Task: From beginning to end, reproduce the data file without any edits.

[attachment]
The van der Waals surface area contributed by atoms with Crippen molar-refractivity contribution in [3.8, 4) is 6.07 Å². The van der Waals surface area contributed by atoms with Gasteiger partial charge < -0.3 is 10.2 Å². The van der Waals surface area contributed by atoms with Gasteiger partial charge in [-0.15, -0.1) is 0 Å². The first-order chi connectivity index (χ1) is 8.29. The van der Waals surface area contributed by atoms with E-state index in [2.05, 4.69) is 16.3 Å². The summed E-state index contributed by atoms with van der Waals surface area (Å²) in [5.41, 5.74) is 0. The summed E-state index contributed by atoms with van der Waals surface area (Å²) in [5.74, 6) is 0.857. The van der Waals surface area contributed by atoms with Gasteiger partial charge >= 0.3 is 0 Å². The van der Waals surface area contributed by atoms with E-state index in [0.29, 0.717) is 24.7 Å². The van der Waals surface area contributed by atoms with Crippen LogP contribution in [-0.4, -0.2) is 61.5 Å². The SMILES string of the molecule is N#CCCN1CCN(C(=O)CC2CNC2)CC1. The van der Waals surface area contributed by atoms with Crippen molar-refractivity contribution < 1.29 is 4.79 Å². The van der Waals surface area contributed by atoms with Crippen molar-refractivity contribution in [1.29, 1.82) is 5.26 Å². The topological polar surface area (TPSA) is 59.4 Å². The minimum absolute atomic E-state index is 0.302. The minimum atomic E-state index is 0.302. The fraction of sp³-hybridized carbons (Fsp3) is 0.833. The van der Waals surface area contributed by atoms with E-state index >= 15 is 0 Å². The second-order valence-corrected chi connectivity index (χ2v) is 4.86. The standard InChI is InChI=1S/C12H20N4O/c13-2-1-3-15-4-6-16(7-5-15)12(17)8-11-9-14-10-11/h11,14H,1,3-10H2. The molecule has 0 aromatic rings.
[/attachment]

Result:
The van der Waals surface area contributed by atoms with Crippen molar-refractivity contribution in [3.8, 4) is 6.07 Å². The van der Waals surface area contributed by atoms with Gasteiger partial charge < -0.3 is 10.2 Å². The van der Waals surface area contributed by atoms with Gasteiger partial charge in [-0.15, -0.1) is 0 Å². The first-order chi connectivity index (χ1) is 8.29. The van der Waals surface area contributed by atoms with E-state index in [2.05, 4.69) is 16.3 Å². The summed E-state index contributed by atoms with van der Waals surface area (Å²) in [5.41, 5.74) is 0. The summed E-state index contributed by atoms with van der Waals surface area (Å²) in [5.74, 6) is 0.857. The van der Waals surface area contributed by atoms with Gasteiger partial charge >= 0.3 is 0 Å². The van der Waals surface area contributed by atoms with E-state index in [0.29, 0.717) is 24.7 Å². The van der Waals surface area contributed by atoms with Crippen LogP contribution in [-0.4, -0.2) is 61.5 Å². The SMILES string of the molecule is N#CCCN1CCN(C(=O)CC2CNC2)CC1. The van der Waals surface area contributed by atoms with Crippen molar-refractivity contribution < 1.29 is 4.79 Å². The van der Waals surface area contributed by atoms with Crippen molar-refractivity contribution in [1.29, 1.82) is 5.26 Å². The topological polar surface area (TPSA) is 59.4 Å². The minimum absolute atomic E-state index is 0.302. The minimum atomic E-state index is 0.302. The fraction of sp³-hybridized carbons (Fsp3) is 0.833. The van der Waals surface area contributed by atoms with E-state index >= 15 is 0 Å². The second-order valence-corrected chi connectivity index (χ2v) is 4.86. The standard InChI is InChI=1S/C12H20N4O/c13-2-1-3-15-4-6-16(7-5-15)12(17)8-11-9-14-10-11/h11,14H,1,3-10H2. The molecule has 0 aromatic rings.